X-ray vision adds a whole new layer to James Webb Space Telescope images
View features that can only be seen when multiple telescopes team up.
When the James Webb Space Telescope (JWST) sent back its first images this summer, many of us were gobsmacked at the clarity and beauty of the pictures. But even space telescopes work best with a little support, and JWST has been designed to work with many other telescopes and facilities. Four of JWST’s first images are now getting a little jolt from x-ray vision thanks to NASA’s Chandra X-ray Observatory. These re-mixes of the original images from JWST are composites, meaning they are layered to include data from multiple telescopes. The stellar snapshots show how much more powerful telescopes are when they work together and reveal some feature’s that weren’t visible to JWST alone, according to NASA.
[Related: The James Webb Space Telescope’s first glimpses into deep space reveal 4 mind-blowing finds.]
Four galaxies within Stephan’s Quintet (about 620,000 lightyears across) are doing an intricate dance with gravity. The fifth galaxy is merely an observer, watching from a distance. The images of the quintet taken by JWST (which have red, orange, yellow, green, and blue colors) shows never-seen-before features and details of the, “results of these interactions, including sweeping tails of gas and bursts of star formation,” according to NASA. The Chandra data (in light blue) of this same system shows a shock wave heating up gas to tens of millions of degrees, while one of the galaxies passes through at about 2 million miles per hour. Infrared data from NASA’s now-retired Spitzer Space Telescope (shown in red, green, and blue) as also included.
The acrobatic Cartwheel galaxy is shaped this way due to a a collision with another smaller galaxy roughly 100 million years ago. Star formation on its outer ring and other places in the galaxy was triggered when the smaller galaxy punched the Cartwheel. Chandra X-rays, shown in blue and purple, are due to, “superheated gas, individual exploded stars, and neutron stars and black holes pulling material from companion stars,” said NASA in a statement. JWST offers an infrared view in red, orange, yellow, green, and blue shows the Cartwheel galaxy and two smaller companion galaxies that were not involved in the 100 million year old collision.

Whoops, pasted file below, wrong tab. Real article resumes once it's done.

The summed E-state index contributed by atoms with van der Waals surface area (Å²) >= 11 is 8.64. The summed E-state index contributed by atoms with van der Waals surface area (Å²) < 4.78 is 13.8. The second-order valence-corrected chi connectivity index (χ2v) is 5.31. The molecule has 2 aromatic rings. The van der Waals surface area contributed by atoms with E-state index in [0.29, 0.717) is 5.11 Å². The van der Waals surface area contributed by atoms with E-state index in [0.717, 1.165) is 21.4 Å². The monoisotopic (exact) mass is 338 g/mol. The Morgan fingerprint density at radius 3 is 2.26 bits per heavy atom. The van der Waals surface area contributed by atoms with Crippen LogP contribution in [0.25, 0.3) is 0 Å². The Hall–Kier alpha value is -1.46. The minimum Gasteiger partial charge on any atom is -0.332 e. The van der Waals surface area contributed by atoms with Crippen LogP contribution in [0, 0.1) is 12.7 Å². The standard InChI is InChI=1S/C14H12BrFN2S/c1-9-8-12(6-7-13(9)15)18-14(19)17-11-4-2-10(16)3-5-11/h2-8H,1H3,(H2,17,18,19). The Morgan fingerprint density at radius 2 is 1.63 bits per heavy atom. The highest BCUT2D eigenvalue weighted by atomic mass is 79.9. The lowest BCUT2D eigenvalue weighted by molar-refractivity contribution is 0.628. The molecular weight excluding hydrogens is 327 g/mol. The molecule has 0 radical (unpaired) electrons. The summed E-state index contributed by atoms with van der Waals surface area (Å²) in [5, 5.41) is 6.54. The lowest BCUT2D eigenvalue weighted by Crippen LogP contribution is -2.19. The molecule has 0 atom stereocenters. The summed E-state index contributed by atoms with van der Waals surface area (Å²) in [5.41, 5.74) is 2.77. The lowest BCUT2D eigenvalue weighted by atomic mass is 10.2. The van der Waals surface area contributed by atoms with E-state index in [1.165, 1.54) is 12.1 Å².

Located about 4.2 billion light-years away from Earth, JWST’s data shows that the galaxy cluster SMACS J0723 actually contains hundreds of individual galaxies. These galaxy clusters more than their galaxies—they’re some of the biggest structures in the universe. These clusters are, “filled with vast reservoirs of superheated gas that is seen only in X-ray light,” according to NASA. The Chandra data (shown in blue) shows really hot gas. This gas is roughly tens of millions of degrees and has a total mass of about 100 trillion times that of our sun, several times higher than the mass of all of the galaxies in the cluster. A larger fraction of the mass in this cluster is made up by individual dark matter.
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NGC 3324, The Cosmic Cliffs of the Carina Nebula
Cliffs are not just for climbing back on Earth. Chandra’s data of the “Cosmic Cliffs” (shown in pink) in the Carina Nebula reveals over a dozen individual X-ray sources. These stars on the nebula’s outer region are between 1 and 2 million years old, quite young in stellar terms. Typically, young stars are much brighter in X-rays than older stars, so X-ray studies are an, “ideal way to distinguish stars in the Carina Nebula from the many stars of different ages from our Milky Way galaxy along our line of sight to the nebula,” said NASA. The JWST data uses red, orange, yellow, green, cyan, and blue in this image as well.